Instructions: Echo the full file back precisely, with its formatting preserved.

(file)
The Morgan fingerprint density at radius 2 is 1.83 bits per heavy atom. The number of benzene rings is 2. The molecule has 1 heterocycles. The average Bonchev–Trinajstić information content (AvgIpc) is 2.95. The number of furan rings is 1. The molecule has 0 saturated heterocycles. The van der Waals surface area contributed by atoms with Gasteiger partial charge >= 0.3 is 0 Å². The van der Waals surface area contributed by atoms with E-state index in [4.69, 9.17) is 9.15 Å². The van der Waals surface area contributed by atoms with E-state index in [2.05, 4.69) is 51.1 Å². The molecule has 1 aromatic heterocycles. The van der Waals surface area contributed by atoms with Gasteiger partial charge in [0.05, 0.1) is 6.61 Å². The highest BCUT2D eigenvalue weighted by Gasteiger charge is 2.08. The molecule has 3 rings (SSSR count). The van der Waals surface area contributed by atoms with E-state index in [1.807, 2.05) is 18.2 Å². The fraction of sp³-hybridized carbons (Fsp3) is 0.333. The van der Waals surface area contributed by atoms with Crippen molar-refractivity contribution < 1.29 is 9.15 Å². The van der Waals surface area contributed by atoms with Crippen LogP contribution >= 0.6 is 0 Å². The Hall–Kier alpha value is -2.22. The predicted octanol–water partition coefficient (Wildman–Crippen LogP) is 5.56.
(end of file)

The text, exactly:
The Morgan fingerprint density at radius 2 is 1.83 bits per heavy atom. The number of benzene rings is 2. The molecule has 1 heterocycles. The average Bonchev–Trinajstić information content (AvgIpc) is 2.95. The number of furan rings is 1. The molecule has 0 saturated heterocycles. The van der Waals surface area contributed by atoms with Gasteiger partial charge >= 0.3 is 0 Å². The van der Waals surface area contributed by atoms with E-state index in [4.69, 9.17) is 9.15 Å². The van der Waals surface area contributed by atoms with E-state index in [2.05, 4.69) is 51.1 Å². The molecule has 1 aromatic heterocycles. The van der Waals surface area contributed by atoms with Gasteiger partial charge in [0.05, 0.1) is 6.61 Å². The highest BCUT2D eigenvalue weighted by Gasteiger charge is 2.08. The molecule has 3 rings (SSSR count). The van der Waals surface area contributed by atoms with E-state index in [1.807, 2.05) is 18.2 Å². The fraction of sp³-hybridized carbons (Fsp3) is 0.333. The van der Waals surface area contributed by atoms with Crippen molar-refractivity contribution < 1.29 is 9.15 Å². The van der Waals surface area contributed by atoms with Crippen LogP contribution >= 0.6 is 0 Å². The Hall–Kier alpha value is -2.22. The predicted octanol–water partition coefficient (Wildman–Crippen LogP) is 5.56.